Lack of skilled labour threatens Canadian economy, Prime Minister Stephen Harper says
OTTAWA—Producing more skilled workers, scientists and engineers is the key to Canada’s future prosperity, Prime Minister Stephen Harper says.
His analysis may have surprised a Canada-United States business group in Ottawa to talk about cross-border irritants, international trade negotiations, stalled pipelines and the rise of China as an economic power.
“This is in fact in my judgment the biggest challenge our country faces,” Harper said of skills shortages when asked about future growth in the economy.
Even as the country bounces back from the recession, the shortage of trained employees continues flare up as a problem, particularly in western Canada, he said.
Part of the problem arises from having an aging population, Harper observed. But he added, “For whatever reason, we know that peoples’ choices, in terms of the education system, tend to lead us to what appears to be a chronic shortage of certain skills. They are skilled trades, scientists and engineers.”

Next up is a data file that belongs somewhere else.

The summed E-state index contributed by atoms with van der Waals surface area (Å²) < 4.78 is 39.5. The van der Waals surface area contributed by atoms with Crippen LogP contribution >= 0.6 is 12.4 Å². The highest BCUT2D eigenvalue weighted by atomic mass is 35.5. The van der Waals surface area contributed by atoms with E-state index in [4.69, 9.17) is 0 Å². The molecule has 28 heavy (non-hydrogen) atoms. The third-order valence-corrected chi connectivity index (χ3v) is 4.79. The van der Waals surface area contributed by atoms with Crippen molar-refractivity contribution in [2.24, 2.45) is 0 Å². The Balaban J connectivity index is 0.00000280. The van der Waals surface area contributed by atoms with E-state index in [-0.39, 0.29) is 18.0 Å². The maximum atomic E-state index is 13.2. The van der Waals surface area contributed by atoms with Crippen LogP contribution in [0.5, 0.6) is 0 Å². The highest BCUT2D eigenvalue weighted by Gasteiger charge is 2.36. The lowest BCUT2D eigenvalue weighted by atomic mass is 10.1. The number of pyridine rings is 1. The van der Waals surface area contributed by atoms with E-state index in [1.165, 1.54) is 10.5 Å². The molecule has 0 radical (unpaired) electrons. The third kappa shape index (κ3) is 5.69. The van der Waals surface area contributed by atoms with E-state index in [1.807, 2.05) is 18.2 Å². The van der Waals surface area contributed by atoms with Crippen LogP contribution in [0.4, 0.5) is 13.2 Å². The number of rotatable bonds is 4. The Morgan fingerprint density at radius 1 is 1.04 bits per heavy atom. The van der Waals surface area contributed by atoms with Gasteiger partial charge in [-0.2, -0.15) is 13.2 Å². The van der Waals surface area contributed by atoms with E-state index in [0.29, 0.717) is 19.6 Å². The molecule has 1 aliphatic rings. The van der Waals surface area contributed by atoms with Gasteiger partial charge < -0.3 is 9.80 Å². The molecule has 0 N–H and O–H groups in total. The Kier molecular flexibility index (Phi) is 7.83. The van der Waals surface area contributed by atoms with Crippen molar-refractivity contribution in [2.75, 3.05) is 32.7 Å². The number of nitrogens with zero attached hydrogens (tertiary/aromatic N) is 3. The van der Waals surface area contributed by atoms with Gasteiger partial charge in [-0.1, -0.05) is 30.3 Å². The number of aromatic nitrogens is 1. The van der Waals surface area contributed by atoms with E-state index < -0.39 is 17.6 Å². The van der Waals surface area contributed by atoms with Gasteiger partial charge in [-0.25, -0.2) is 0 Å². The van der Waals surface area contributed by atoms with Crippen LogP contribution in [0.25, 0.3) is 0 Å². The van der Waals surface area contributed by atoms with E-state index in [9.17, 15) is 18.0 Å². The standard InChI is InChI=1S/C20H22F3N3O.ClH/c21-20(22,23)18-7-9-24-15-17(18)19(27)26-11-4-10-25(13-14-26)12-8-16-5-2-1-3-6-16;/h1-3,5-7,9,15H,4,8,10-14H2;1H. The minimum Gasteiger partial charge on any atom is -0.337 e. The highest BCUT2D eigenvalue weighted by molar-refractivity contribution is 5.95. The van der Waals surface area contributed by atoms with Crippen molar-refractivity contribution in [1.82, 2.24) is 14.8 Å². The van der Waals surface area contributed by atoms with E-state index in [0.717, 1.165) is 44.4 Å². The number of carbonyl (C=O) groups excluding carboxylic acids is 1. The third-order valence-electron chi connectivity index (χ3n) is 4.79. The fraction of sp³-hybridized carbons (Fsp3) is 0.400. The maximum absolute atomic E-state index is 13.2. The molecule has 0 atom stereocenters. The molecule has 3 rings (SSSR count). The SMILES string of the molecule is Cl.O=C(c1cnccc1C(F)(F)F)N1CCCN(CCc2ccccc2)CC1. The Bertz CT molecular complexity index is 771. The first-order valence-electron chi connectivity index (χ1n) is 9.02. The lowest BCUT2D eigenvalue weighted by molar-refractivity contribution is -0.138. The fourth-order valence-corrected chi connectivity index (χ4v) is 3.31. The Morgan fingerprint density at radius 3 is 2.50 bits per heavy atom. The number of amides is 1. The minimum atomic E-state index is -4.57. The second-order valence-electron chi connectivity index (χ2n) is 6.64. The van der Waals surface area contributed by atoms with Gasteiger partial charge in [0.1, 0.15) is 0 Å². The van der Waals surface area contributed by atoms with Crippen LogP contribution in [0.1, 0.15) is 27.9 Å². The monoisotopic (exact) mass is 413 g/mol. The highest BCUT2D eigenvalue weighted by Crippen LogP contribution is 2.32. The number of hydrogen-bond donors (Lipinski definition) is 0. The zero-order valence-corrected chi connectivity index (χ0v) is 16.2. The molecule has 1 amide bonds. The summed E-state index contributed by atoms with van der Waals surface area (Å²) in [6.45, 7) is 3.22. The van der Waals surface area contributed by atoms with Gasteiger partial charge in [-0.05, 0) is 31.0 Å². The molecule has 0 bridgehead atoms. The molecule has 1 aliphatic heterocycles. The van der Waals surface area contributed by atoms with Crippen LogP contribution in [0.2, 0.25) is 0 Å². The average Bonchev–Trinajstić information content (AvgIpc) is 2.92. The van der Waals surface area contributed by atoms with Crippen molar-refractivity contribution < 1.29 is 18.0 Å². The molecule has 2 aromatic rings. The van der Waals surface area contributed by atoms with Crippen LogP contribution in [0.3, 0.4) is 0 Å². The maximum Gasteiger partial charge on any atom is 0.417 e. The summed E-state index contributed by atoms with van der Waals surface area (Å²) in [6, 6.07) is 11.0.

He said the federal Conservatives are trying to address the shortages by adjusting the immigration system. The government plans to admit between 53,00 to 55,000 new Canadians in 2013 through an overhauled federal skilled worker program, which is being redesigned to bring in more young people.
The government wants to tailor immigration to meet economic aims under a process where “we start to identify the needs we have and we go out and we find those needs in the world,” Harper noted. He said this was necessary because Canada is increasingly in competition with other countries for skilled immigrants.
He also said Ottawa wants to work with the provinces and business to address the skills shortage issue.